The Swedish Euro Referendum

Article published on Jan. 22, 2003
community published
Article published on Jan. 22, 2003

This article has not been vetted by an editor at Paris HQ

The Swedes have rejected the Euro. Johan Rydberg reflects on his country's situation, and analyses the causes behind the result of Sunday's vote.

In spite of mixed signals, 56.1% of Swedes rejected the adoption of the single currency. A mere 41.8 % voted in favour. Contrary to the predictions, the murder of foreign minister Anna Lindh did not affect the outcome dramatically to the advantage of the Yes campaign.

Yet to understand the failure of the referendum, we must look not to the performance of the No campaign, but instead appreciate the general distrust of the political establishment - and by extension, the entire EU project. The government and its pro-Euro business allies had thrown in everything, spending far more money than the other side. The result is a big blow to Swedens political and economic elite.

Goran Persson, who has suffered a heavy loss of political prestige, emphasises the long term costs of staying out: less influence for Sweden in the EU and less inward investment due to exchange rate uncertainty. Swedish EU commissioner, Margot Wallstrom, has blamed Mr. Persson for the difficulty in convincing Swedes that the Euro is a good idea when the government itself is split. Furthermore, as opposed to Denmark and the UK, Sweden has no formal exception to opt out of the single currency. In approving EU membership by a narrow margin in 1994, Sweden legally bound itself to the EMU. This has put the country in a legal and political dilemma.

Voters doubted whether it was in Sweden s economic interest to join the Euro. On one hand, Sweden's economy, characterised by a huge public sector and a relatively inflexible labour market, is arguably better suited to an independent monetary policy. On the other hand, a small and open economy should reap greater benefits from a fixed exchange rate in relation to its major trading partners.

To hold the referendum when much of the Eurozone was in recession was perhaps not the best timing. Comparing economic development in Sweden and the Euroland since the introduction of the Euro, Swedes are right in questioning whether it will deliver greater benefits. Euro membership may become more attractive in the future, but Euro-sceptics worry that the ECB will focus on Europe's core (France and Germany) and that monetary policy would be determined by their needs to the disadvantage of the periphery. A pointed finger has already been raised towards Berlin and Paris for breaching the deficit ceiling of the Stability Pact. Retaining national control over monetary policy and interest rates, Swedes hope to maintain their low interest rates, lower unemployment and higher growth than the Eurozone. Before taking any risks, the majority want to stick with what they have and wait and see.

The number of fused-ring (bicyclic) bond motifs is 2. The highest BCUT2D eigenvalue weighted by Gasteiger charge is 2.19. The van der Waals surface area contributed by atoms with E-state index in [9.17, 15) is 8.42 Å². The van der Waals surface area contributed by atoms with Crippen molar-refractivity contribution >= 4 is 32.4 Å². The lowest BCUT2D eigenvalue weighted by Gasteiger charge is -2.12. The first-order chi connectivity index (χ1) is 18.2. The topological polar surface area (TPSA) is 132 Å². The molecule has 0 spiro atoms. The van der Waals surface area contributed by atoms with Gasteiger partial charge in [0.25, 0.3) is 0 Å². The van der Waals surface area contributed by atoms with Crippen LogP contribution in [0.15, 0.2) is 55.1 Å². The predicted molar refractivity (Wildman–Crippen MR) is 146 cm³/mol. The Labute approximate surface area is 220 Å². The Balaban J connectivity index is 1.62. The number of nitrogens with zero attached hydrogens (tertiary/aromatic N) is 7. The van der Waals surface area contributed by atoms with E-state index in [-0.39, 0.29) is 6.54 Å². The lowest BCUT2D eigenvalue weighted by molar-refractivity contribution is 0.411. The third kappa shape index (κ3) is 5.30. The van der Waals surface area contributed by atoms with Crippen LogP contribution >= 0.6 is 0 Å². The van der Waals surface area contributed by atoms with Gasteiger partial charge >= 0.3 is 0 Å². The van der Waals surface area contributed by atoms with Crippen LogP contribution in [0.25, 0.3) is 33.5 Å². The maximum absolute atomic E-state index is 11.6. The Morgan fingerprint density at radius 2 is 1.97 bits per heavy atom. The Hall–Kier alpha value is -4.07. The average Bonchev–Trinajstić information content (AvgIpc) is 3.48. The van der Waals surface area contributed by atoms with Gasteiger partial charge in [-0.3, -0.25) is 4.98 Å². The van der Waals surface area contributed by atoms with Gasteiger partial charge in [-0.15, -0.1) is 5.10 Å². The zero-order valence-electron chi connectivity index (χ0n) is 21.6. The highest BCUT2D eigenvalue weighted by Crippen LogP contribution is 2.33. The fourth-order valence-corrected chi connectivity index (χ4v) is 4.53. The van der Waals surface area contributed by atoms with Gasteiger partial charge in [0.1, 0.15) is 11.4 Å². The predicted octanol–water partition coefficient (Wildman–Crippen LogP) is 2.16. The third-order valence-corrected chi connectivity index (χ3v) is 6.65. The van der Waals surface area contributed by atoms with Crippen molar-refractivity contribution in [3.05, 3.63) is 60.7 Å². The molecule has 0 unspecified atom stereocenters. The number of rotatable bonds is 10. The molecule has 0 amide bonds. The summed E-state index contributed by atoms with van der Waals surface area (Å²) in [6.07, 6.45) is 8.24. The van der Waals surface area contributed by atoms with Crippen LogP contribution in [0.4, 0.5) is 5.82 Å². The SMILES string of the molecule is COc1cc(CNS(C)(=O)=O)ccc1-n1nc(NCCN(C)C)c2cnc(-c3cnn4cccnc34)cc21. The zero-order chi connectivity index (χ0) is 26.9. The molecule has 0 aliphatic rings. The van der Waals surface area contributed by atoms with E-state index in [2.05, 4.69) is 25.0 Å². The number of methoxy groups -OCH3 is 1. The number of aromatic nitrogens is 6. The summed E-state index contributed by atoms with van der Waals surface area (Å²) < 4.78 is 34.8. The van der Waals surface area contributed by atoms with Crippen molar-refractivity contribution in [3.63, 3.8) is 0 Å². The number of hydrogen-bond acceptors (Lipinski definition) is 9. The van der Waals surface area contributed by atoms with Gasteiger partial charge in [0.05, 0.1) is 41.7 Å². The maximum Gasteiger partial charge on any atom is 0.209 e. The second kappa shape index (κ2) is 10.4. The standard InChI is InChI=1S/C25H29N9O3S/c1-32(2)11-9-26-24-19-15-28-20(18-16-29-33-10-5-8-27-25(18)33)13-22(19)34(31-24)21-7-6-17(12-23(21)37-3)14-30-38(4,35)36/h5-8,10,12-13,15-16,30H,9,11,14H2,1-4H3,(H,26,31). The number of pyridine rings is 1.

Since Sweden became a member of the EU in 1996, the political parties on the Yes side have been unsuccessful in their attempts to curb the existing scepticism against the EU. The opposition to the Euro reflects a more deep-rooted scepticism towards the EU; often accused of being bureaucratic, corrupt and inefficient. Sweden doesnt share the same recent historical experiences as the rest of continental Europe, having been spared from the atrocities of the two World Wars. There also remains a widespread nostalgia over the welfare state, and many Swedes worry that deeper integration will eventually threaten to dismantle the system. Before joining the EU, many Swedes perceived their country to be above rather than outside the rest of the continent.

The victory for the No side can only be interpreted as a sign that people want to prevent cooperation between Sweden and the EU from deepening further. Winning support for the adoption of the Euro might have been easier if the two issues had been kept separate if the government had promised a further referendum on the new European Constitution, for example. Sweden's political leadership must now contemplate how best to create a proper debate on our cooperation with the EU, a debate in which voters and politicians must be on the same wavelength. This is even more difficult now that Sweden has lost a popular leader who had the power to reach people with her vision of a united Europe. The Euro is an integral part of a wider political project and this unique opportunity should have prevailed over short term economic gains. The country should stand up for the solidarity which its society claims and participate whole-heartedly in European integration. The result will not stop this process, but may temporarily harm it.